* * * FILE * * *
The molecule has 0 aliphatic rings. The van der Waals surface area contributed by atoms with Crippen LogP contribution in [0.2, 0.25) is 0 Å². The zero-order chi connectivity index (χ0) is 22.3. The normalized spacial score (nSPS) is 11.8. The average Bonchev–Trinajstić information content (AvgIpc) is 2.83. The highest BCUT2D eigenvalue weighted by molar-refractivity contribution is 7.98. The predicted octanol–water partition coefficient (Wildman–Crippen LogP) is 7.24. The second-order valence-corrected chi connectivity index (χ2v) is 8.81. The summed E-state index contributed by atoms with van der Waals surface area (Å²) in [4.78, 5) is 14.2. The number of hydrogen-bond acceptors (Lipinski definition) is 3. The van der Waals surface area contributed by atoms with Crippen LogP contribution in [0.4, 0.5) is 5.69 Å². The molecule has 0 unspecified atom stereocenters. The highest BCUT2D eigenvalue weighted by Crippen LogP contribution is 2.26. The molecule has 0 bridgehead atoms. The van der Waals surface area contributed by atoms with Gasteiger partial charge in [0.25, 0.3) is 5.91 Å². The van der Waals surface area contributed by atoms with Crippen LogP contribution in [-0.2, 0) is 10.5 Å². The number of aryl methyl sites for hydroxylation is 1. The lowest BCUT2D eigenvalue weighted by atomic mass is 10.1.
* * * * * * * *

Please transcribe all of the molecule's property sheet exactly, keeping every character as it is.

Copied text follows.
The molecule has 0 aliphatic rings. The van der Waals surface area contributed by atoms with Crippen LogP contribution in [0.2, 0.25) is 0 Å². The zero-order chi connectivity index (χ0) is 22.3. The normalized spacial score (nSPS) is 11.8. The average Bonchev–Trinajstić information content (AvgIpc) is 2.83. The highest BCUT2D eigenvalue weighted by molar-refractivity contribution is 7.98. The predicted octanol–water partition coefficient (Wildman–Crippen LogP) is 7.24. The second-order valence-corrected chi connectivity index (χ2v) is 8.81. The summed E-state index contributed by atoms with van der Waals surface area (Å²) in [4.78, 5) is 14.2. The number of hydrogen-bond acceptors (Lipinski definition) is 3. The van der Waals surface area contributed by atoms with Crippen LogP contribution in [0.4, 0.5) is 5.69 Å². The molecule has 0 unspecified atom stereocenters. The highest BCUT2D eigenvalue weighted by Crippen LogP contribution is 2.26. The molecule has 0 bridgehead atoms. The van der Waals surface area contributed by atoms with Gasteiger partial charge in [0.25, 0.3) is 5.91 Å². The van der Waals surface area contributed by atoms with Crippen LogP contribution in [-0.2, 0) is 10.5 Å². The number of aryl methyl sites for hydroxylation is 1. The lowest BCUT2D eigenvalue weighted by atomic mass is 10.1.